Advanced Search
MyIDEAS: Login

Impact of Trade Liberalization on the Gender Gap in Turkey

In: Proceedings of the Conference on Human and Economic Resources

Contents:

Author Info

  • Özge Kama

    (Yildiz Technical University)

Registered author(s):

    Abstract

    There has been an increasing number of literature on globalization and its effects on labour markets. With increasing global economic competition employment conditions have changed. Evidence shows that greater trade openness is associated with increase in women’s share of paid employment. In this paper, we concentrate on the aspects of trade on gender discrimination and particularly Turkey’s situation on this context. In the period of 1970-2005 there was substantial overall improvement in women’s quality of life, as reflected in social indicators. Women lived longer, had fewer children and more schooling. From the statistics, we can say that there is a moderate rise in women’s participation in the labour force. Usually, schooling, participation in politics and work and earnings can be used to measure women’s achievement in comparison with men’s. Focusing on Turkish economy, we know that in 24th January 1980 Turkey announced to follow a far reaching program of stabilization with structural change. The main objective of the program was to shift from an inward to an outward oriented development strategy. With an increase in trade, women transferred from the non productive housework economy to the productive economy. So, it is possible to say that trade create jobs for women but what about the gender gap? There is a quite number of literature for believing that the effect of globalisation may act to widen the gender pay gap. As long as women remain less qualified than men, they are likely to remain lower paying jobs, even if better-paying jobs become available through trade expansion.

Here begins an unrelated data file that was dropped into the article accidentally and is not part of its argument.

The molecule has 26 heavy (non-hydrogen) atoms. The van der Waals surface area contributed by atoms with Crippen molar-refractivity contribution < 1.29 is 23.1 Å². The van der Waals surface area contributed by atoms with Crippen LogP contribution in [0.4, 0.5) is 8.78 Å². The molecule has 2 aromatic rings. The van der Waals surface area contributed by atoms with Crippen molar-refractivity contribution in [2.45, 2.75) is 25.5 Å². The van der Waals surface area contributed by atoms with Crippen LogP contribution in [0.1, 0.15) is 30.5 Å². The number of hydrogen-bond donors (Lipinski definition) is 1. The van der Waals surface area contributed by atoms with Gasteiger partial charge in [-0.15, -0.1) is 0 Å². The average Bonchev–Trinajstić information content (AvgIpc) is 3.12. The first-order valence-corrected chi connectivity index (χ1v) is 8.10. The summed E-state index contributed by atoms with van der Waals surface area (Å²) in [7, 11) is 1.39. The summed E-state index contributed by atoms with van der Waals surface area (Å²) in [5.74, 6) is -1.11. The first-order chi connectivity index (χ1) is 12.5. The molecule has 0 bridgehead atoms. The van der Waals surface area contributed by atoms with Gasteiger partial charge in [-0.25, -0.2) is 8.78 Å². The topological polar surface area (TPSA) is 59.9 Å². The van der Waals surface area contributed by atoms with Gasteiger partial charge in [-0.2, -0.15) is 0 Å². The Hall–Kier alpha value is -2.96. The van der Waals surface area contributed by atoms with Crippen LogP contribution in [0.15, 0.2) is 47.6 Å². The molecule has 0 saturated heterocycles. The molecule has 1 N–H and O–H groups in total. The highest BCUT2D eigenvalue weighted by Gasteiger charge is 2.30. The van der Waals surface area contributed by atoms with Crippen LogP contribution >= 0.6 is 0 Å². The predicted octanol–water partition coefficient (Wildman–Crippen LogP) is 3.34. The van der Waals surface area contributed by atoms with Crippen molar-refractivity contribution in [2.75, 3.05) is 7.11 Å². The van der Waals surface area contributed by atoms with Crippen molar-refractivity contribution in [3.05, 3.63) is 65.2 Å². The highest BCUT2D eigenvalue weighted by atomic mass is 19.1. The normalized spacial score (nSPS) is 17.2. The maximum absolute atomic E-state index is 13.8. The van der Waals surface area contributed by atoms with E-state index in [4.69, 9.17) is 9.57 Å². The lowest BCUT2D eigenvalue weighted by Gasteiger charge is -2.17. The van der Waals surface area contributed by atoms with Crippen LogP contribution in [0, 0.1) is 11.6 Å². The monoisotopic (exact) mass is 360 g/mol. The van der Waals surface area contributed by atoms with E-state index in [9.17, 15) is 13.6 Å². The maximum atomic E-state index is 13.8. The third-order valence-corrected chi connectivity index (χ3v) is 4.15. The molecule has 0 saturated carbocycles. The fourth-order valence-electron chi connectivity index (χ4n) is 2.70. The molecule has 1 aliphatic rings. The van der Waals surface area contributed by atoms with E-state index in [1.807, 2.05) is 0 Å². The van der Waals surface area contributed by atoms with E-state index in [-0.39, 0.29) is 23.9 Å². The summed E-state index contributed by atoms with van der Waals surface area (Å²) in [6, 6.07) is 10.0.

Download Info

    If you experience problems downloading a file, check if you have the proper application to view it first. In case of further problems read the IDEAS help page. Note that these files are not on the IDEAS site. Please be patient as the files may be large.
    File URL: http://eco.ieu.edu.tr/wp-content/proceedings/2006/0603.pdf
    Download Restriction: no

    Bibliographic Info

    as in new window

    This chapter was published in:

  • Oguz Esen & Ayla Ogus (ed.), 2006. "Proceedings of the International Conference on Human and Economic Resources," Proceedings of the IUE-SUNY Cortland Conference in Economics, Izmir University of Economics, number 2006.
    This item is provided by Izmir University of Economics in its series Papers of the Annual IUE-SUNY Cortland Conference in Economics with number 200603.

    Handle: RePEc:izm:prcdng:200603

    Contact details of provider:
    Postal: Sakarya Caddesi, No:156 35330 Balçova - İzmir
    Fax: (90) 232 279 2626
    Web page: http://eco.ieu.edu.tr
    More information through EDIRC

    Related research

    Keywords: trade liberalization; gender gap; turkey;

    References

    No references listed on IDEAS
    You can help add them by filling out this form.

    Citations

    Lists

    This item is not listed on Wikipedia, on a reading list or among the top items on IDEAS.

    Statistics

    Access and download statistics

    Corrections

    When requesting a correction, please mention this item's handle: RePEc:izm:prcdng:200603. See general information about how to correct material in RePEc.

    For technical questions regarding this item, or to correct its authors, title, abstract, bibliographic or download information, contact: (Ayla Ogus Binatli).

    If you have authored this item and are not yet registered with RePEc, we encourage you to do it here. This allows to link your profile to this item. It also allows you to accept potential citations to this item that we are uncertain about.

    If references are entirely missing, you can add them using this form.

    If the full references list an item that is present in RePEc, but the system did not link to it, you can help with this form.

    If you know of missing items citing this one, you can help us creating those links by adding the relevant references in the same way as above, for each refering item. If you are a registered author of this item, you may also want to check the "citations" tab in your profile, as there may be some citations waiting for confirmation.

    Please note that corrections may take a couple of weeks to filter through the various RePEc services.